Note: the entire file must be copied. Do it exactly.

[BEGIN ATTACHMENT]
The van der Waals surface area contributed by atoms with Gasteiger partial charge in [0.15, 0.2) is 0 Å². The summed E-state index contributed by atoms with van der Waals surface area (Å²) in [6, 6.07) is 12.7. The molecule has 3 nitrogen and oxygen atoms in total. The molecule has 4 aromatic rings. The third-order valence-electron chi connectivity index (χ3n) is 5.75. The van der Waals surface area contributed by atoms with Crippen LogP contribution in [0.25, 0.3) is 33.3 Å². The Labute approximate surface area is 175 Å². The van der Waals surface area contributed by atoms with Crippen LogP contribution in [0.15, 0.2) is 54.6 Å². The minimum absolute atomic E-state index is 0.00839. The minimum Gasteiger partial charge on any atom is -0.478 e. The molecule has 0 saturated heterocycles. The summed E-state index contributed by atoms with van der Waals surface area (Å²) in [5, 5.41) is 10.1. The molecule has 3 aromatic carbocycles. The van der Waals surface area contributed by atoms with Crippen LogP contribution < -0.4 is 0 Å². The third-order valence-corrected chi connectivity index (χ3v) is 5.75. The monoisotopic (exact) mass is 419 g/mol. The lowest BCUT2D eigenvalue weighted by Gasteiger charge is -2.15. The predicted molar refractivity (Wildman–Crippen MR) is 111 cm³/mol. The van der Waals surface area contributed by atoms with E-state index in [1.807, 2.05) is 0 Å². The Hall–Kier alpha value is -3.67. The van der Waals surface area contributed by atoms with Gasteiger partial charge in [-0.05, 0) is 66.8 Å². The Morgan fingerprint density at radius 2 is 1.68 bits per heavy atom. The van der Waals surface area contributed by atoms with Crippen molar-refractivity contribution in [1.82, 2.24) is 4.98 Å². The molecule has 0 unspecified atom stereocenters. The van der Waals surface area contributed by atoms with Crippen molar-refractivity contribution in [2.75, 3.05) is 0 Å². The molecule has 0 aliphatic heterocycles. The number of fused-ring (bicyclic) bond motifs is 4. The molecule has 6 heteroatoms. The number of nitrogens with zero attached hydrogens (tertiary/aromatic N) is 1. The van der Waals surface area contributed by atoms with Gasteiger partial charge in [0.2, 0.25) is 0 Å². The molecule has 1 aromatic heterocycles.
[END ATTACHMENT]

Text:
The van der Waals surface area contributed by atoms with Gasteiger partial charge in [0.15, 0.2) is 0 Å². The summed E-state index contributed by atoms with van der Waals surface area (Å²) in [6, 6.07) is 12.7. The molecule has 3 nitrogen and oxygen atoms in total. The molecule has 4 aromatic rings. The third-order valence-electron chi connectivity index (χ3n) is 5.75. The van der Waals surface area contributed by atoms with Crippen LogP contribution in [0.25, 0.3) is 33.3 Å². The Labute approximate surface area is 175 Å². The van der Waals surface area contributed by atoms with Crippen LogP contribution in [0.15, 0.2) is 54.6 Å². The minimum absolute atomic E-state index is 0.00839. The minimum Gasteiger partial charge on any atom is -0.478 e. The molecule has 0 saturated heterocycles. The summed E-state index contributed by atoms with van der Waals surface area (Å²) in [5, 5.41) is 10.1. The molecule has 3 aromatic carbocycles. The van der Waals surface area contributed by atoms with Crippen LogP contribution < -0.4 is 0 Å². The third-order valence-corrected chi connectivity index (χ3v) is 5.75. The monoisotopic (exact) mass is 419 g/mol. The lowest BCUT2D eigenvalue weighted by Gasteiger charge is -2.15. The predicted molar refractivity (Wildman–Crippen MR) is 111 cm³/mol. The van der Waals surface area contributed by atoms with E-state index in [1.807, 2.05) is 0 Å². The Hall–Kier alpha value is -3.67. The van der Waals surface area contributed by atoms with Gasteiger partial charge in [-0.05, 0) is 66.8 Å². The Morgan fingerprint density at radius 2 is 1.68 bits per heavy atom. The van der Waals surface area contributed by atoms with Crippen molar-refractivity contribution in [1.82, 2.24) is 4.98 Å². The molecule has 0 unspecified atom stereocenters. The van der Waals surface area contributed by atoms with Crippen molar-refractivity contribution in [2.75, 3.05) is 0 Å². The molecule has 0 aliphatic heterocycles. The number of fused-ring (bicyclic) bond motifs is 4. The molecule has 6 heteroatoms. The number of nitrogens with zero attached hydrogens (tertiary/aromatic N) is 1. The van der Waals surface area contributed by atoms with Gasteiger partial charge in [0.2, 0.25) is 0 Å². The molecule has 1 aromatic heterocycles.